Occupy. Police state: “A man who was arrested in the Supreme Court’s museum corridor for wearing a jacket emblazoned with the slogan ‘Occupy Everywhere’ is suing the federal government over the incident.” … Wonderful world, beautiful A San Antonio businessman [Billy Bob’s Beds] kicked a disabled war veteran and his service dog out of a mattress store, and employee told the vet to ‘Go occupy Wall Street,’ the man claims in court.” … Portland, OR: “Occupy Portland–still soldiering along from its office in St. Francis in Southeast, and also from the city hall camping vigil, every single day–is tired of everyone thinking the movement’s dried up and gone as it enters its second year. And, so, a bunch of occupiers have decided to take a page from their friends in big business: launching a transformative new campaign to refresh a sagging brand.” … Chicago, IL: “Occupy Chicago’s virtual presence is phenomenal. Its social media committee certainly knows how to relate to the public. Now, the movement needs to figure out how to bring this interaction from the Internet into the real world.” … Occupy Duluth: “But those gathered questioned whether the group needed to obtain a burning permit to operate an outdoor fireplace in a public space.” … Occupy Calgary: “‘People are talking about things they hadn’t talked about before,’ [David Wolff] said. ‘People are now caring a little more about how we treat the weakest. I’m not sure the public was previously aware how bad — ridiculous — it was for some of us.'”

Walmart. Union: “Twenty-one individuals named in the suit [suit filed Monday in U.S. District Court in Chicago] allege that from early 2009 and continuing through today, Wal-Mart, Brookfield, Wis.-based QPS Employment Group Inc. and Labor Ready Midwest Inc., a division of Tacoma, Wash.-based True Blue Inc., failed to keep accurate records of workers’ time and provide workers with forms verifying hours worked, thereby making it ‘impossible for workers to make claims that they were not paid by the temp agencies for all of the hours they worked.'”

AK. Koch Brothers: “The [benefit] was to raise money to buy access to a new database sold by the reactionary Koch Brothers. The database actually marries church records and Internet shopping histories to better target voters likely to oppose — in the present case — the Alaska Senate Bipartisan Working Group. Minnery explained that this little invasion of privacy was for “the Glory of God and to get conservatives in power.””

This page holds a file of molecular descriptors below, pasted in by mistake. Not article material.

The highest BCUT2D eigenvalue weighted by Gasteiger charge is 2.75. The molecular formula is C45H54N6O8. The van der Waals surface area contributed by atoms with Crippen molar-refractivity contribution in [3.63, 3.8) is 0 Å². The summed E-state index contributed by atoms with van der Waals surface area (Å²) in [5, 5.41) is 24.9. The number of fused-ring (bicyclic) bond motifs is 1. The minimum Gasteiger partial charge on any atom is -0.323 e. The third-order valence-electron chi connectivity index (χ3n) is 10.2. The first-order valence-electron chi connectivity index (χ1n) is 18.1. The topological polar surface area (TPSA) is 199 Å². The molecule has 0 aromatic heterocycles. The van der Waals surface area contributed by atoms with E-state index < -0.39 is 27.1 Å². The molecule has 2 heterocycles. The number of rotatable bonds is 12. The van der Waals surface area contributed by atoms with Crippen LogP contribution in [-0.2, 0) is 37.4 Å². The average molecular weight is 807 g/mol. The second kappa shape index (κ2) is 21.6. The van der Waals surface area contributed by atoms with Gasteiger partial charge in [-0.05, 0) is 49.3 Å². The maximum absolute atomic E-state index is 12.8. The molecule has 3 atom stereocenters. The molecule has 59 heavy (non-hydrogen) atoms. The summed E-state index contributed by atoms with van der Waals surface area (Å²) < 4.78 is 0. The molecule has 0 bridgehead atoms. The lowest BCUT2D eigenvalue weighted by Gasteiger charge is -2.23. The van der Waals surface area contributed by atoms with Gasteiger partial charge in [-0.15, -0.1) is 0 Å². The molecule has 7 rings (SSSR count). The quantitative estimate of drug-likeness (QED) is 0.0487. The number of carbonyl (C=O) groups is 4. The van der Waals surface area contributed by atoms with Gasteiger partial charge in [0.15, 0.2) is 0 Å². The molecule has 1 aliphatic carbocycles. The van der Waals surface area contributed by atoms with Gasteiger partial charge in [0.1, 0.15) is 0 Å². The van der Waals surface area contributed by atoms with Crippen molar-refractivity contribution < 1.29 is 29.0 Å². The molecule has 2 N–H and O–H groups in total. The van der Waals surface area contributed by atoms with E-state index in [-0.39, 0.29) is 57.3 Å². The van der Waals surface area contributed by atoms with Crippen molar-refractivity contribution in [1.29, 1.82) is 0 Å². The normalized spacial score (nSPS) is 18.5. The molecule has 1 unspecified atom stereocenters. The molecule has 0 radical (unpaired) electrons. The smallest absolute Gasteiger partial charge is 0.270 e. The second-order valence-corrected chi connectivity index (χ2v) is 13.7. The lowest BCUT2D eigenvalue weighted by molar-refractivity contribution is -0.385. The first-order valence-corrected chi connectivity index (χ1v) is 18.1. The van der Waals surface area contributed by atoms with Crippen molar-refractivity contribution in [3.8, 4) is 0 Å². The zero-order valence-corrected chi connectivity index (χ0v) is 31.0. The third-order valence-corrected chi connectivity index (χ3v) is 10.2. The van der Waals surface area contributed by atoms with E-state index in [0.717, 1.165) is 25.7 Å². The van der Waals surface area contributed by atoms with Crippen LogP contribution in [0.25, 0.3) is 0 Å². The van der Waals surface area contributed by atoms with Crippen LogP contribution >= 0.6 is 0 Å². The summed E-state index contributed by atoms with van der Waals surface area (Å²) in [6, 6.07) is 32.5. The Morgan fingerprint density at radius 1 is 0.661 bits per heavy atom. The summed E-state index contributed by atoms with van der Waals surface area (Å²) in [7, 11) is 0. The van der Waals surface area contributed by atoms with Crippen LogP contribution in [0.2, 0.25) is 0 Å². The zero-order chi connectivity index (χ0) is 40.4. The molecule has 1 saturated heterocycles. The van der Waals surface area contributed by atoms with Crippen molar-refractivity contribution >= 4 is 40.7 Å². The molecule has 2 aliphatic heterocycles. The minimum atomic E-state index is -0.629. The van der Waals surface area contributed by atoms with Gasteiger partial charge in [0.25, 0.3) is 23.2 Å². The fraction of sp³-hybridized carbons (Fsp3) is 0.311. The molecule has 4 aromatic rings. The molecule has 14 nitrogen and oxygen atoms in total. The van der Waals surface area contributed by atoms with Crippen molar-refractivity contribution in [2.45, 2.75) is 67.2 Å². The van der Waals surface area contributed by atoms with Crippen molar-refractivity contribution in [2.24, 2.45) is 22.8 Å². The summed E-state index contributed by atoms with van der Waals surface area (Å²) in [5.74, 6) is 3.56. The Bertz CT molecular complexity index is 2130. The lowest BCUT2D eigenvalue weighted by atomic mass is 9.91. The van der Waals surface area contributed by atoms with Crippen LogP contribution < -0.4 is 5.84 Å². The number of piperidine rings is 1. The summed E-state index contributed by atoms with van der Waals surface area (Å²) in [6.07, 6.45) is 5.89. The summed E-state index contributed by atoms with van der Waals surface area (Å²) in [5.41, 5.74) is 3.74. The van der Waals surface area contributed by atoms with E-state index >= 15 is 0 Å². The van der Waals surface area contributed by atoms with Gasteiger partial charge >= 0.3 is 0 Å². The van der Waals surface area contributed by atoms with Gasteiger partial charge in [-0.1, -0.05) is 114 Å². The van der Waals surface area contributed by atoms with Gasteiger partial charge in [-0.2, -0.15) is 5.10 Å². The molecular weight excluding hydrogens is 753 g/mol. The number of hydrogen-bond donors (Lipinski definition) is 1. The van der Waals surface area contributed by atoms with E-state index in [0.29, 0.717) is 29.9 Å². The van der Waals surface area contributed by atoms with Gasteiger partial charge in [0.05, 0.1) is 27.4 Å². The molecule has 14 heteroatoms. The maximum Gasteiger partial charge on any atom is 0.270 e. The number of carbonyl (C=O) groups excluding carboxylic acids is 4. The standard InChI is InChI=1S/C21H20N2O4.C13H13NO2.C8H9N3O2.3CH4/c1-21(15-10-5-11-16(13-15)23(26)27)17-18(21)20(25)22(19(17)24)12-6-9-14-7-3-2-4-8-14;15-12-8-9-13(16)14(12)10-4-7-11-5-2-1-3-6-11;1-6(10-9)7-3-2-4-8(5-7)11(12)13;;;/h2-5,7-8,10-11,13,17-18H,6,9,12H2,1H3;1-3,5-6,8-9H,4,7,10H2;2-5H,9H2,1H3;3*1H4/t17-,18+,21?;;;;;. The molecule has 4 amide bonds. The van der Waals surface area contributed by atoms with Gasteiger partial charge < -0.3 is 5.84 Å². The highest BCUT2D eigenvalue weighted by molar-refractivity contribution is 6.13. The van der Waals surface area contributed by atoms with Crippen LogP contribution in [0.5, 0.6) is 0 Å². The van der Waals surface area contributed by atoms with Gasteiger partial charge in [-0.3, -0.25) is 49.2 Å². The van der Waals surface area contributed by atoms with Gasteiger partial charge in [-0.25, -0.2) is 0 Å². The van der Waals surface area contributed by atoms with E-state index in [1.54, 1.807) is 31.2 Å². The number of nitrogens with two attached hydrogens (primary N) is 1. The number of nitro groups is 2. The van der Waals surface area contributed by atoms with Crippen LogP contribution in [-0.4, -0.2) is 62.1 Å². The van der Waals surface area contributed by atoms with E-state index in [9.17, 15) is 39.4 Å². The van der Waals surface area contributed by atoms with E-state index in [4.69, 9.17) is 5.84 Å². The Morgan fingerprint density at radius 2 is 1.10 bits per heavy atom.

LA. That sinkhole: “Boudreaux and Waguespack said it is their worry that the possible voids or gaps underground left by the 2.7 million cubic yards of earth that shifted could lead to sinkholes appearing in other locations.”

NC. Fracking: “[P]rotesters chained themselves to revolving doors at a state office building in downtown Raleigh and blocked the entry for over an hour Monday in an act of political theater the participants termed civil disobedience. [A]ctivists will stage more protests if fracking is permitted to proceed in NC.”

NY. Fracking: “Three years ago, [Rice University’s Bernard] Weinstein co-authored an economic impact study for Broome County predicting that over 10 years, drilling there would create 16,000 direct and indirect jobs with an economic impact of $15 billion. It used a price gas assumption of roughly $6/Mcf. Last week, Weinstein said that scenario has been flipped on its head.” Oh well!

PA. Fracking: “‘We should realize by now this is not going to be a short play. It’s going to be here, probably for generations, because it’s so productive,’ said George Jugovic Jr., president of PennFuture [a leading PA environmental group.]”

TX. Early voting: “[RICK PERRY: ] ‘Get that early voting done. You never know when the good Lord is going to call you home.'”

WA. Nuclear waste: “There is a slow leak in the oldest double-shell waste tank at the Hanford nuclear reservation that’s allowing highly radioactive and hazardous waste to leak into the space between the inner and outer shells, the federal Department of Energy said Monday.”

WI. Police blotter: “Former state senator Randy Hopper, who was one of the Rs to be ousted in last years recall, was arrested on drunken driving, domestic abuse, trespassing and misue of telephone charges.”

Outside baseball. The tribes: [“Russell] Means, who announced in August 2011 that he had developed inoperable throat cancer was forgoing mainstream medical treatments in favor of traditional American Indian remedies, died early Monday at his ranch in in Porcupine, SD. He was 72.” … Legalization: ” Five years and 30,000+ Mexican murders later, we’re pursuing the same strategies with worse results than ever.”

The trail. The air war: “in the past week, four of the top 10 TV markets for campaign ads were in OH, and only one was in Florida (Orlando), according to NBC. ”

The Romney. Jill Stein: “‘As governor, it’s hard to find differences between [Romney] and Deval Patrick,” [Stein] says. ‘Having lived under Mitt Romney for four years, I’m not quaking in my boots any more than I am’ at the prospect of Barack Obama’s reelection.”

* Slogan of the day: With Regard To The Great Teacher The Obama, Cherish The Word ‘Loyalty.’

* * *

Antidote du jour:

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  1. D. Mathews